Islamic debt could become a source of funding for wind turbines and high-speed trains as Britain cements its position as the first sukuk market in a non-Muslim nation.
Investors including DAR Capital see scope for the U.K. to issue Shariah-compliant bonds with varying maturities after the Debt Management Office attracted bids for more than 10 times the 200 million pounds ($331 million) of securities offered at its debut sale through banks in June.
Prime Minister David Cameron has pushed for sukuk sales to help establish London as a global capital for Islamic finance alongside Dubai and Kuala Lumpur, and tap into an industry that PricewaterhouseCoopers LLP estimates will increase to $2.6 trillion by 2017. There is investor appetite for more sales that could help fund almost 400 billion pounds of planned infrastructure projects, said Mansur Mannan, executive director of DAR Capital.
“The government could help the U.K. industry as well as the Islamic industry further by trying to develop the yield curve and go for much longer-dated paper by underwriting some of the infrastructure-development projects that they have in mind,” London-based Mannan said in an Aug. 19 phone interview. A yield curve is a chart showing rates on bonds of different maturities.
‘Fish and Chips’
The U.K. sold the Shariah-compliant notes maturing in July 2019 at a profit rate of 2.036 percent. That rate was 1.73 percent as of 4:30 p.m. London time yesterday. The yield on similar-maturity U.K. government bonds fell 28 basis points, or 0.28 percentage point, over the period to 1.72 percent.
Britain has weighed the sale of sukuk since 2007, when it ordered a study into the possibility of issuing the securities. Supporters include Roger Gifford, a former Lord Mayor of London, who said last year that Islamic finance should be as British as “fish and chips.”
The government will review its sukuk sale and consider how it can further develop its strategy for Islamic finance, Sarah Ellis, spokeswoman for the debt office, said by e-mail on Aug. 14. It does not have any current plans to sell further sukuk, she added.
The Treasury described the sale as a “huge success” and reiterated its “broader strategy” to promote the Islamic finance industry in the U.K. The sale of bonds in June will “demonstrate to potential corporate issuers of sukuk that the concept of issuing sukuk works,” it said in an Aug. 29 e-mail.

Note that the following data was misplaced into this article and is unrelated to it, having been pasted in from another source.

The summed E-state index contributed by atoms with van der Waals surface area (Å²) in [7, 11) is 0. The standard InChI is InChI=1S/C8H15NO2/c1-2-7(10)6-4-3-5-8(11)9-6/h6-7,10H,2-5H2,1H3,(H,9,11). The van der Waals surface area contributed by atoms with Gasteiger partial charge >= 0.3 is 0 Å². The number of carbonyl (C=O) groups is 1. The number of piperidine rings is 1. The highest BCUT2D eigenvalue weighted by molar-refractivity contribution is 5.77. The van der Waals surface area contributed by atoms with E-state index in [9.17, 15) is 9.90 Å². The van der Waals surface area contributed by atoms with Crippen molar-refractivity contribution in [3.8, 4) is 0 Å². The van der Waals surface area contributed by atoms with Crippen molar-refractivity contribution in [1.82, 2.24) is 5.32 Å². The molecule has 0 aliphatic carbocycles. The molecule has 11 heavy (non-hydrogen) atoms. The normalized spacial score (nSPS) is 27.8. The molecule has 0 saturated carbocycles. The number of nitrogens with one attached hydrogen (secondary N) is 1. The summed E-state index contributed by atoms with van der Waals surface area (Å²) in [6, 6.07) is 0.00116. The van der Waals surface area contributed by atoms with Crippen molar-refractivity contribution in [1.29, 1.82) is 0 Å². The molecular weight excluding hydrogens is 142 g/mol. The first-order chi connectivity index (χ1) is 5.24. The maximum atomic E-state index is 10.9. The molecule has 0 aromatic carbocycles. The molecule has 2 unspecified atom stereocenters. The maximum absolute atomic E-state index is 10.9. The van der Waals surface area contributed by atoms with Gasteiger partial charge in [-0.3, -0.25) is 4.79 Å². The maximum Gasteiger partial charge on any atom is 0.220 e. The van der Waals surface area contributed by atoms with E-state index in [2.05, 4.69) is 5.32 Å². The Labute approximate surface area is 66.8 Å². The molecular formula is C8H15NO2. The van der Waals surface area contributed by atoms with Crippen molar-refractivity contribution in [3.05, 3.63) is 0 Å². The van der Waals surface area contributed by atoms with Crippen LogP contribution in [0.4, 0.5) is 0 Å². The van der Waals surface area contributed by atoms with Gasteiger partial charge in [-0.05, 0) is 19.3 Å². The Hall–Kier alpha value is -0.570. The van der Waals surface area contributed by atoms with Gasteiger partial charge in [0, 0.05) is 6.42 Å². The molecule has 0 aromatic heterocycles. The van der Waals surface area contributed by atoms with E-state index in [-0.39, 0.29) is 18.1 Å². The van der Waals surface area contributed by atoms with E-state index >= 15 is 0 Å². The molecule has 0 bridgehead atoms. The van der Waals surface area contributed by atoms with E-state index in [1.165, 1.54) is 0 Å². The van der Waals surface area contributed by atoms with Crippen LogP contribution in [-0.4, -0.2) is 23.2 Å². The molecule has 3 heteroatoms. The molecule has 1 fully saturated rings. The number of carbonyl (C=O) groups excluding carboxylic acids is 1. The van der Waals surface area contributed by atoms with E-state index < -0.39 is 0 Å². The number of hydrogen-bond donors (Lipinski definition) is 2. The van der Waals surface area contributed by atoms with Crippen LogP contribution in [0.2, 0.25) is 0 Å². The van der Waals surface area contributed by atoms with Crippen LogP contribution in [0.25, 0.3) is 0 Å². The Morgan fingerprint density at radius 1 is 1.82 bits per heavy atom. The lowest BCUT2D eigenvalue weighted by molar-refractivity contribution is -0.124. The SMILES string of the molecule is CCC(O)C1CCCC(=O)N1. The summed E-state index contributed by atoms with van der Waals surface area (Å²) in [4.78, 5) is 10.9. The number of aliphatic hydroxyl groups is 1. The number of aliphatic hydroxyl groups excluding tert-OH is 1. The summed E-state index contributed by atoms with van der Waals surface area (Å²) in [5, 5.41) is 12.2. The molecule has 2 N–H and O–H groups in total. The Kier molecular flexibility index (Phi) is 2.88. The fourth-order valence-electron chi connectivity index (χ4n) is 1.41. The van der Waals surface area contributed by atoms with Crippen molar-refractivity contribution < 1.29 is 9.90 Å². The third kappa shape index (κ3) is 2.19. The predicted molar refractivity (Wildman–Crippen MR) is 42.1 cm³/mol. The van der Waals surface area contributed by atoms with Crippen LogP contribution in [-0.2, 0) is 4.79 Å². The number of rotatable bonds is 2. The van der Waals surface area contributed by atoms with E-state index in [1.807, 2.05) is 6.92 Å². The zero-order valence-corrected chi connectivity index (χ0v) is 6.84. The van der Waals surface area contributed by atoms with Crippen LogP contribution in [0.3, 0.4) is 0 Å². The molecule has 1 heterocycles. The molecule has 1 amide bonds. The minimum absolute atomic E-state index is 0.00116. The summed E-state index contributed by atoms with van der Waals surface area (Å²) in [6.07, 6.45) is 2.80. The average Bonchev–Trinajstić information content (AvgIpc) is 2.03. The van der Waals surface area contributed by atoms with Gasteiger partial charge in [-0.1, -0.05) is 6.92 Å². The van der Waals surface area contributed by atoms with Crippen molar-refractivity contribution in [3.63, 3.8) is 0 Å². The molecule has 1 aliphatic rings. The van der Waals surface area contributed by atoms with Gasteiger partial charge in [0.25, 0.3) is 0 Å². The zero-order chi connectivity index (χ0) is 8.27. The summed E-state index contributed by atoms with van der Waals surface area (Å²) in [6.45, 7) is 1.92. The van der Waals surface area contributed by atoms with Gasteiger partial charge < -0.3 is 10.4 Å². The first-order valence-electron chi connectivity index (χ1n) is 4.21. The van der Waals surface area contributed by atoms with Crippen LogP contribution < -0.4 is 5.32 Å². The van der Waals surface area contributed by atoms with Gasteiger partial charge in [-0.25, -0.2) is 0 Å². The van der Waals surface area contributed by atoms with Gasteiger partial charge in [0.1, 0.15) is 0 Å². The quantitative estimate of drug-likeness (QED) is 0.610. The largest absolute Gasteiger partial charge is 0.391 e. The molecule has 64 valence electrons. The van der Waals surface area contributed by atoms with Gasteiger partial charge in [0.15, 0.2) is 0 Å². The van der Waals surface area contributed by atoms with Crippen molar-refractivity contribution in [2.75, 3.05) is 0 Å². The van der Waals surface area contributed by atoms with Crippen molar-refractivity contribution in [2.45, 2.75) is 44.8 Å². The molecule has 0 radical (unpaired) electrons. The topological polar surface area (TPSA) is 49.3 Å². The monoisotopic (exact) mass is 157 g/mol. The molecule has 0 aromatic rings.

“For the U.K. to have an established sukuk market, there would need to be a benchmark issue in excess of 500 million pounds and a regular program of additional sukuk transactions of varying maturities,” Humphrey Percy, chief executive officer of the Bank of London and the Middle East, wrote in an Aug. 27 e-mail. The U.K. would benefit from “filling out the other parts of the medium-term curve – three, seven and 10 years,” he said.
The U.K. government envisages 377 billion pounds of infrastructure projects in the coming years, with most of it financed privately or part-privately. Major projects include a high-speed railway link between London and Birmingham, airport developments and the construction of wind turbines.
BLME was among banks and sovereign-wealth funds that bought the securities. Many bidders held onto their allocations, London-based Percy said.
Borrowing costs are falling. Average global sukuk returns declined 64 basis points this year to 2.78 percent, according to a Deutsche Bank AG index. They reached a one-year low of 2.78 percent in May, below the five-year average of 3.42 percent. Emerging-market sovereign yields fell 79 basis points in the period to 5.09 percent, JPMorgan Chase & Co. indexes show.
First-time sales of bonds that adhere to Islam’s ban on interest are set for a revival from the worst quarter in more than four years, with Luxembourg, Hong Kong and South Africa seeking to promote initial sales this month.
Issues of Islamic bonds have fallen 82 percent to $2.6 billion so far this quarter compared with the previous three months, headed for their lowest level since the period ended March 2010, according to data compiled by Bloomberg.
Global-sovereign sukuk sales will rise to $30 billion this year, according to Christian de Guzman, vice president and senior analyst at Moody’s Investors Service in Singapore.
CIMB Group Holdings Bhd., based in Kuala Lumpur, predicts shariah-compliant bond sales may top last year’s $43.1 billion and challenge the record $46.5 billion sold in the previous 12 months as an increasing number of non-Muslim countries tap the market.
While investors hope the U.K. government will sell further sukuk, the incentive is now with the private sector to develop opportunities for the use of Islamic finance products, said Wayne Evans, senior adviser at TheCityUK, a U.K. lobby group.
“We understand that some U.K. corporates are already considering options available and discussions with potential investors are taking place,” Evans said in an Aug. 26 e-mail.